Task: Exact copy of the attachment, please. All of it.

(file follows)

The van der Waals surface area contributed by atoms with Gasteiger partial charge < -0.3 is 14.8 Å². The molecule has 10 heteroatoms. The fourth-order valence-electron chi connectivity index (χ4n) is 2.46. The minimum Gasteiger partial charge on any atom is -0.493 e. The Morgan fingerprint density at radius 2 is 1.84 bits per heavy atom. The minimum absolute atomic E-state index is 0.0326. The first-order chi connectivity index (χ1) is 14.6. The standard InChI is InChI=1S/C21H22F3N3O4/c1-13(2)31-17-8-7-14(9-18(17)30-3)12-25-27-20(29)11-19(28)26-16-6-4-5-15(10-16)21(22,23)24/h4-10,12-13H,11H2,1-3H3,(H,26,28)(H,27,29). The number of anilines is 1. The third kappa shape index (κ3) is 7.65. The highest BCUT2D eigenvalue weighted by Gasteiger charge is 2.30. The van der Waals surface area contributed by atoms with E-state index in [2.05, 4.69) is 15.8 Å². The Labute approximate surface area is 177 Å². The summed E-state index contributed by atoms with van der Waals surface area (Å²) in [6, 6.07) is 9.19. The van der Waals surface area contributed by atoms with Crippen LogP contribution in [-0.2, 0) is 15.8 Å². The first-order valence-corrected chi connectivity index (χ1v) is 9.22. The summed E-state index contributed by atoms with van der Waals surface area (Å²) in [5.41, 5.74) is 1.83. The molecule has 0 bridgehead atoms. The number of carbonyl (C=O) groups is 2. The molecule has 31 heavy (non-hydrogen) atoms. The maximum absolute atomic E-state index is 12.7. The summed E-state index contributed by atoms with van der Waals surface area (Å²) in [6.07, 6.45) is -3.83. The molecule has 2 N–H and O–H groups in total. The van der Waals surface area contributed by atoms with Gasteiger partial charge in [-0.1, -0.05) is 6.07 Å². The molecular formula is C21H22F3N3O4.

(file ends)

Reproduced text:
The van der Waals surface area contributed by atoms with Gasteiger partial charge < -0.3 is 14.8 Å². The molecule has 10 heteroatoms. The fourth-order valence-electron chi connectivity index (χ4n) is 2.46. The minimum Gasteiger partial charge on any atom is -0.493 e. The Morgan fingerprint density at radius 2 is 1.84 bits per heavy atom. The minimum absolute atomic E-state index is 0.0326. The first-order chi connectivity index (χ1) is 14.6. The standard InChI is InChI=1S/C21H22F3N3O4/c1-13(2)31-17-8-7-14(9-18(17)30-3)12-25-27-20(29)11-19(28)26-16-6-4-5-15(10-16)21(22,23)24/h4-10,12-13H,11H2,1-3H3,(H,26,28)(H,27,29). The number of anilines is 1. The third kappa shape index (κ3) is 7.65. The highest BCUT2D eigenvalue weighted by Gasteiger charge is 2.30. The van der Waals surface area contributed by atoms with E-state index in [2.05, 4.69) is 15.8 Å². The Labute approximate surface area is 177 Å². The summed E-state index contributed by atoms with van der Waals surface area (Å²) in [6, 6.07) is 9.19. The van der Waals surface area contributed by atoms with Crippen LogP contribution in [-0.2, 0) is 15.8 Å². The first-order valence-corrected chi connectivity index (χ1v) is 9.22. The summed E-state index contributed by atoms with van der Waals surface area (Å²) in [5.41, 5.74) is 1.83. The molecule has 0 bridgehead atoms. The number of carbonyl (C=O) groups is 2. The molecule has 31 heavy (non-hydrogen) atoms. The maximum absolute atomic E-state index is 12.7. The summed E-state index contributed by atoms with van der Waals surface area (Å²) in [6.07, 6.45) is -3.83. The molecule has 2 N–H and O–H groups in total. The van der Waals surface area contributed by atoms with Gasteiger partial charge in [-0.1, -0.05) is 6.07 Å². The molecular formula is C21H22F3N3O4.